Falih Hassan, Awadh al-Taiee and Nermeen al-Mufti contributed reporting.

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Baghdad Hospital Fire Kills at Least 82, Many of Them Coronavirus Patients

BAGHDAD — A fire sparked by an exploding oxygen cylinder killed at least 82 people, most of them Covid-19 patients and their relatives, at a Baghdad hospital late Saturday, a devastating example of the pandemic’s impact on a country riddled with corruption and a legacy of decrepit infrastructure.

The hospital, a facility dedicated to Covid-19 patients in one of Baghdad’s poorer neighborhoods, had no smoke detectors, sprinkler system or fire hoses, said Maj. Gen. Khadhim Bohan, the head of Iraq’s civil defense forces. The fire spread quickly because of flammable material used in false ceilings in the intensive care ward, he added.

“If there had been smoke detectors, the situation would have been totally different,” General Bohan told the state-run Iraqiya TV.

Doctors and rescuers described a chaotic scene at the hospital, crowded with relatives of patients despite what was supposed to be a ban on most visitors to avoid the spread of infection. Because of a lack of nursing staff, Iraqi hospitals, even in Covid wards, require a relative to help look after a patient.

report early this year warned of the dangers of hospital fires because of increased oxygen use. It reported almost 70 people were killed in hospital fires around the world related to supplemental oxygen last year, including 10 in Romania. A more recent fire in April in Romania, where intensive care units have also been overwhelmed, killed three patients.

An Iraqi health ministry spokesman said the Ibn al-Khatib hospital, where the fire broke out, was originally built in the 1950s and had been renovated last year to refit it for treating Covid patients. He declined to comment on why the renovation did not include smoke detectors or a sprinkler system, saying that was now under investigation.

Among the dead were some older patients on ventilators who could not move from their beds when the fire started, officials said.

One Facebook notice listed five members of one family who died in the fire: a tribal sheikh being treated for Covid, his wife and their three sons.

“It was a horrible scene,” said Dr. Waad Adnan, a hospital resident who was in the physicians’ quarters next to the hospital when the fire started. “There was the sound of explosions and then huge balls of fire,” he added.

Dr. Adnan, who spoke outside the hospital, said he saw patients and their relatives breaking windows and throwing themselves from the second floor to escape the blaze.

He said the fire was believed to have started when an oxygen cylinder caught fire and then exploded.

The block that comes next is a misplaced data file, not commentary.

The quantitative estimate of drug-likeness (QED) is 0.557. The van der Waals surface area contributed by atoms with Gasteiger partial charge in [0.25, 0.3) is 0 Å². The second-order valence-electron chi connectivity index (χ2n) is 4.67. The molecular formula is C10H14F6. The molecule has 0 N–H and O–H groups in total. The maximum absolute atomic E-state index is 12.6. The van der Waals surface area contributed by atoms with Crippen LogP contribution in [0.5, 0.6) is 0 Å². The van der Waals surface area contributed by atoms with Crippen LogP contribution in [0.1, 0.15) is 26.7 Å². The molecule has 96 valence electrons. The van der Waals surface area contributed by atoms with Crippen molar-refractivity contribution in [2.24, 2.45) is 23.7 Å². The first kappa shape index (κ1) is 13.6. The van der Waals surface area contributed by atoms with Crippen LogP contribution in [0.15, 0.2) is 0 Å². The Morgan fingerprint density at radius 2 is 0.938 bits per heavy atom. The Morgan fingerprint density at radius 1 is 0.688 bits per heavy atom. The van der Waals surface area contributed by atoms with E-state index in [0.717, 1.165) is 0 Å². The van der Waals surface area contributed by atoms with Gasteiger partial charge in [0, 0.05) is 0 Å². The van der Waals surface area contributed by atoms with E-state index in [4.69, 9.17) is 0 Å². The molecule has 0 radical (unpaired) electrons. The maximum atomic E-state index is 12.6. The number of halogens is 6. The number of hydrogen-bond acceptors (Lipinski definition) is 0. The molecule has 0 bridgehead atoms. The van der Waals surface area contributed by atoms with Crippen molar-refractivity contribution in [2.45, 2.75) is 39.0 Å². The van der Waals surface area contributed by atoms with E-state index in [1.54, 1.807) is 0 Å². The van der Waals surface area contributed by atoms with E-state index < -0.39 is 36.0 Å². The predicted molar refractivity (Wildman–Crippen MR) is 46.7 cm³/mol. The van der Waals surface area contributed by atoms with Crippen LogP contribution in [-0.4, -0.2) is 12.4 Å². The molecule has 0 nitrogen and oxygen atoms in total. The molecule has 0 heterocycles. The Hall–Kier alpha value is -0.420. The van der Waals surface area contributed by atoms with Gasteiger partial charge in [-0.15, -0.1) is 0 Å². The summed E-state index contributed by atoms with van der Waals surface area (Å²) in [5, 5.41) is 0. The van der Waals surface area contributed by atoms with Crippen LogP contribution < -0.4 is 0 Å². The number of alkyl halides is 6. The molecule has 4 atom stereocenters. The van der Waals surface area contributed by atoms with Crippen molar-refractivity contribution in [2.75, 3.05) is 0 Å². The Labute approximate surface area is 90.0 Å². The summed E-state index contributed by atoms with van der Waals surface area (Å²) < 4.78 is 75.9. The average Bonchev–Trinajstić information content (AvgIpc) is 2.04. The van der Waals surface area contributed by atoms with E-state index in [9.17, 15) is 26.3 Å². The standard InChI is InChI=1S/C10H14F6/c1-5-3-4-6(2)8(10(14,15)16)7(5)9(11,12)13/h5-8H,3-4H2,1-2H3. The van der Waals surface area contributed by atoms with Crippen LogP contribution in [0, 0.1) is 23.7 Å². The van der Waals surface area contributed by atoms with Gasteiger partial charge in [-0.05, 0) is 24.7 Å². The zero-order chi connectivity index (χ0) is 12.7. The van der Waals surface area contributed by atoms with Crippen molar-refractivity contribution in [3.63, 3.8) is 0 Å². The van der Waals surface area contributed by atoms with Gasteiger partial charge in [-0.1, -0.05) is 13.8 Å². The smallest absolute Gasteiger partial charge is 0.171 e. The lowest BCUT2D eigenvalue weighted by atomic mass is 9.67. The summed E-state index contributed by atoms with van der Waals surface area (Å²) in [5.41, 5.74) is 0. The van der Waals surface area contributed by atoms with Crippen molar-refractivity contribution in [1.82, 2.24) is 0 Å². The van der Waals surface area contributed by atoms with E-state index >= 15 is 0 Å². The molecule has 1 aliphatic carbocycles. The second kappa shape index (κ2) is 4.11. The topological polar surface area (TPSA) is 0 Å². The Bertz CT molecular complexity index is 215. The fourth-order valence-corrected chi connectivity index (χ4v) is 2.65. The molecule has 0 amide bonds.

“The hospital staff did their best to turn off the central oxygen, but the cylinders began exploding,” he said.

A neighborhood tuk-tuk driver, Ahmed Hassan, said he and other drivers rushed to the hospital to try to help a friend’s aunt who was being treated for Covid, but when they arrived, they found she had already died.

“I couldn’t see anything but heavy smoke and people running and shouting and charred bodies,” said Mr. Hassan, 19. “I heard screaming and saw smoke and people cursing the hospital staff for not helping the patients.”

He said he and other young men spent an hour running in and out of the hospital trying to rescue patients while the fire burned. Some were able to walk, while others, he said, he pulled from their beds.

“I found one of the people who was not able to move and I yelled, ‘This man is still alive, we can save him!’” he said. The older man clung to him and asked him not to leave him. He said, “‘Please, this is my phone. If I die tell my family I forgive them for everything.’”

The man died on Sunday.

Mr. Hassan said he helped rescue a nurse as well as other patients and their relatives. Iraq’s pharmaceutical association said at least one pharmacist died in the blaze.

Prime Minister Mustafa al-Khadimi called the fire a crime and ordered an investigation within 24 hours into possible negligence at the hospital.

He ordered the detention for questioning of the health director for the Rasfah area of Baghdad, where the hospital is. The hospital’s director and its head of engineering and maintenance were also ordered detained.

President Barham Salih said the tragedy was a “result of the accumulated destruction of state institutions due to corruption and mismanagement,” in a post on Twitter.

“Showing pain and sympathy with our martyrs and injured sons is not enough without strenuous accountability for the negligent.”

Nermeen al-Mufti and Awadh al-Taiee contributed reporting.